No sooner said than done. The racetrack is Vairano, our second home. The professional too, Davide Fugazza, is a man without a rival at this track on which he owns the lap record (aboard a Lamborghini Gallardo Squadra Corse). The amateur is I. The last time I undertook such a test in a 430 it was at Fiorano, the home of Ferrari, six years ago.
The contest is easy – go as fast as possible and avoid crashing the 458 anywhere on the racetrack (actually, this recommendation was only addressed to me due to the expertise of Mr. Fugazza). Therefore, I pulled out my dusty helmet (which only gets sporadic use), recollected some of my past efforts to gain sporting glory while driving some vintage cars, and showed up to the racetrack to put myself through the judgment of the Ferrari team of mechanics and testers, of our test team, and, eventually, the photographers.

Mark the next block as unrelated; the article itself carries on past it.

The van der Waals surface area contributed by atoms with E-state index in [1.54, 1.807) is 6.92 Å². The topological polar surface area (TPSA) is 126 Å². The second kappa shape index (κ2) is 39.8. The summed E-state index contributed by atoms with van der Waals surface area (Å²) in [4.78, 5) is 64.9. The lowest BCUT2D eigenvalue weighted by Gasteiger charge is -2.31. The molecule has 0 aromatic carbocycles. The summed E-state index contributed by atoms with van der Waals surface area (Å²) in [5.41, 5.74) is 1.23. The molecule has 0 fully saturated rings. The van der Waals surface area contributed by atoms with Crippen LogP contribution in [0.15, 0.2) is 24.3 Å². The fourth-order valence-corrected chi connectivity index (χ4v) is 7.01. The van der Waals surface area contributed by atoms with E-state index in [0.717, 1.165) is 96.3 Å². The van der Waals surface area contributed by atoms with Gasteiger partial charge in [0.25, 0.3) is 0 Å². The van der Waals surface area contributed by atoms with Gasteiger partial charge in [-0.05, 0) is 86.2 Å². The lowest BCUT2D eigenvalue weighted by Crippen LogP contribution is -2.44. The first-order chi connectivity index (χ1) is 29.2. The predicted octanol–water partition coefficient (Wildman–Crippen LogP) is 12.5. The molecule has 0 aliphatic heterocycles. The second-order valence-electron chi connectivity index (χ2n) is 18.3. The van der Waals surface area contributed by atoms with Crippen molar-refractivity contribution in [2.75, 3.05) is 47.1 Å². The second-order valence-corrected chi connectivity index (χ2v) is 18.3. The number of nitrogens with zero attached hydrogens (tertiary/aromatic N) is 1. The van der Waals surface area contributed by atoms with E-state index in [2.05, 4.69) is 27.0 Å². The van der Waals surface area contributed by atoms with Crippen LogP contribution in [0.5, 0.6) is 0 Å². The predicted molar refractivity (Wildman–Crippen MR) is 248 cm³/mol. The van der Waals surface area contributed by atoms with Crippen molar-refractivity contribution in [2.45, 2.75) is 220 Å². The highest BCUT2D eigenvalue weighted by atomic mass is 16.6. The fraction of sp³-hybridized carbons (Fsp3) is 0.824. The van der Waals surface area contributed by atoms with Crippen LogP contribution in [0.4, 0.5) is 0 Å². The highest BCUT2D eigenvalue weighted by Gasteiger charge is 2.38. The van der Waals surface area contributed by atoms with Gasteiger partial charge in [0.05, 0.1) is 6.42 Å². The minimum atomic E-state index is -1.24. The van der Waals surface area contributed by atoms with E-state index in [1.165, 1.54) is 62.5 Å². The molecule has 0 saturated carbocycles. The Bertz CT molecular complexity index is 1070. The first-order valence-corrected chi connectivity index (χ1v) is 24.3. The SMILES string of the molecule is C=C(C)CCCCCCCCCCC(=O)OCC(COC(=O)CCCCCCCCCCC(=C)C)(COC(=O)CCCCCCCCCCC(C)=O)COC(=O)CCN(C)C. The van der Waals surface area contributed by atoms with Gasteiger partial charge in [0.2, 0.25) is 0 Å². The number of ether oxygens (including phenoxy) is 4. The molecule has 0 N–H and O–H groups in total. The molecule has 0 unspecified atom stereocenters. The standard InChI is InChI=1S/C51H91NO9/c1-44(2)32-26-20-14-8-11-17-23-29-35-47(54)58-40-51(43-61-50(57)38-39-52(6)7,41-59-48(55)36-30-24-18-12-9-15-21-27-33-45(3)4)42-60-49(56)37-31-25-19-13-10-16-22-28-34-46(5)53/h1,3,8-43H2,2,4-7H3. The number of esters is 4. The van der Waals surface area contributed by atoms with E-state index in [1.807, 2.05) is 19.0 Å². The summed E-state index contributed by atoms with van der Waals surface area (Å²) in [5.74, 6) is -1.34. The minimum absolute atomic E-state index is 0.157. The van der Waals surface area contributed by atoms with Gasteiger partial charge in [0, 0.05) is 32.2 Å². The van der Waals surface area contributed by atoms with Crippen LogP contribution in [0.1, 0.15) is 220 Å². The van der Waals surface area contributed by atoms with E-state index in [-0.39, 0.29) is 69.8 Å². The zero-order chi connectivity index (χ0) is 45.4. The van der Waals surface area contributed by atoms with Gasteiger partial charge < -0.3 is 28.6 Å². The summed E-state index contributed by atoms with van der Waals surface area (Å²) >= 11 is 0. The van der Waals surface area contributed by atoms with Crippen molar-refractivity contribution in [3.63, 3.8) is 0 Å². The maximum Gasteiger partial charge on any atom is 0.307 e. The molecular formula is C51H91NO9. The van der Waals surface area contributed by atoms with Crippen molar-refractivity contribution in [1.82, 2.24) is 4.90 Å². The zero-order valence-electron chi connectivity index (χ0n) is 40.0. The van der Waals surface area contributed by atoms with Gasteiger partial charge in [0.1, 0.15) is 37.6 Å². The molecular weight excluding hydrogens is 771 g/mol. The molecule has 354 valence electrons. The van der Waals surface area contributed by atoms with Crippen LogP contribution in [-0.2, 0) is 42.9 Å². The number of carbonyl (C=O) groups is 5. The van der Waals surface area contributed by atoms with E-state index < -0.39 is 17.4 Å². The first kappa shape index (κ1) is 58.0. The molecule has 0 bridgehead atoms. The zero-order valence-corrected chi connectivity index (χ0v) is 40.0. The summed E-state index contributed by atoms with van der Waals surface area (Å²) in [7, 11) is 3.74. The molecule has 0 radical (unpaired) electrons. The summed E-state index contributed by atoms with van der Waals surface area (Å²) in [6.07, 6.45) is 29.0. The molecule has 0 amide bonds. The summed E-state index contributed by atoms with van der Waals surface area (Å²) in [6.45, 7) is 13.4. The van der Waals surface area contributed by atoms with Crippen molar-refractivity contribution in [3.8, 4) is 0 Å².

The first to hit the track is ‘Big Feet’ Fugazza, whose lean frame (of only 72kgs) already has me ready to use his weight deficit as an excuse for my lap time deficit in case I need to. The Michelin Pilot Sport Cup 2’s (which have been specially designed to be used on the Speciale) are being readied for the cold and damp conditions. The track is a still a little dirty (a truck had some problems a few days ago), but otherwise the conditions are perfect for a record run – luckily our top driver is fearless.
Too ‘controlled’ in Race